The Fog and the Christ Child (Part 1)… by JW Kaiser
Have you ever been surfing in a thick fog bank?  I’m talking about a fog so thick that you can’t see the waves from the beach.  It’s almost as if you have an idea which direction to paddle based on memory, and once a short distance from the shore, you can no longer see the beach or the horizon.

One time I was out in a fog bank surfing great waves all alone.  I had a hard time even seeing the waves.  The water and sky were all the same color gray.  I couldn’t tell where the water ended and the horizon started.  I could feel the momentum of the wave pulling me along but couldn’t tell the direction I was moving.  
Surfing in a fog bank is an exercise in orientation. When there is no sightline it is almost dizzying.

Life acclimated around ourselves and our own desires and truths is equally as confusing. That way of life is futile. This is why Advent season (the season of the church were we prepare for and remember the coming of the Christ Child) is so important. Before God decided to put on human skin and move into our neighborhood (John 1:1) we were more lost and disoriented than a surfer in a thick fog bank. To borrow a line from a U2 song, there was “no line on the horizon”.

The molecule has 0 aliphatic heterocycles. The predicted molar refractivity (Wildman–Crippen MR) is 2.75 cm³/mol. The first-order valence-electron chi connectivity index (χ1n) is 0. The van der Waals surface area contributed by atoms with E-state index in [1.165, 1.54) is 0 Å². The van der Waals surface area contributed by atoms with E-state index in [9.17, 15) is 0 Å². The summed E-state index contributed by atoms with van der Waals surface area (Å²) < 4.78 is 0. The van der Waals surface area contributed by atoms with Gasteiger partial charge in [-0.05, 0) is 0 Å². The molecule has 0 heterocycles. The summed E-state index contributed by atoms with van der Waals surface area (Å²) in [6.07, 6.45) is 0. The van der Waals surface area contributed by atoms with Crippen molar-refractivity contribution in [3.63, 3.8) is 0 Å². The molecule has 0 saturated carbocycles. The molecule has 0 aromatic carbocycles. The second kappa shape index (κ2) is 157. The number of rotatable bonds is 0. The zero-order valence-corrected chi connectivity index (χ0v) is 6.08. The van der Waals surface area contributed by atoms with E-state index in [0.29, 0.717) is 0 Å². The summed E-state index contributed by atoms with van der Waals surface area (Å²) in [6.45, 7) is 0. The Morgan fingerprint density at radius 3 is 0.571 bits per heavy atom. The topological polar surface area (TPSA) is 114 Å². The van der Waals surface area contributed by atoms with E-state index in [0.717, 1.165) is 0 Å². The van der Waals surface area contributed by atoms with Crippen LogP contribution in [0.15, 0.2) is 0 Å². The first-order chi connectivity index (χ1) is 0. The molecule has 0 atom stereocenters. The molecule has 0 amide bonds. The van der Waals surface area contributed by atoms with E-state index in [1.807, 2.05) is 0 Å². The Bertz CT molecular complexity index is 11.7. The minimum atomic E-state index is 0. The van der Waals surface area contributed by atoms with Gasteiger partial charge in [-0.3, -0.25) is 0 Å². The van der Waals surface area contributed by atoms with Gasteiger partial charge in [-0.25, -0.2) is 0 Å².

But Jesus breaks through the fog of life. The birth of the Christ Child brings with it clarity, truth, love and the promise of a sacrificial life lived to the full. Before Jesus, we were forced to acclimate ourselves to the law or to ourselves or to something that wasn’t the true God. All are empty and will leave us distant from the loving NEARNESS of Jesus Christ, God in the flesh. The birth of the Christ Child is a beacon of hope that we can now orientate everything by. God entering our world is not just orientating and clarifying but it is also assuring. You are not just adrift. You are God’s and you are important enough that he came to you and for you.

“The great basis of Christian assurance is not how much our hearts are set on God, but how unshakably his heart is set on us.”  – Tim Keller 


Oh, come let us adore Him…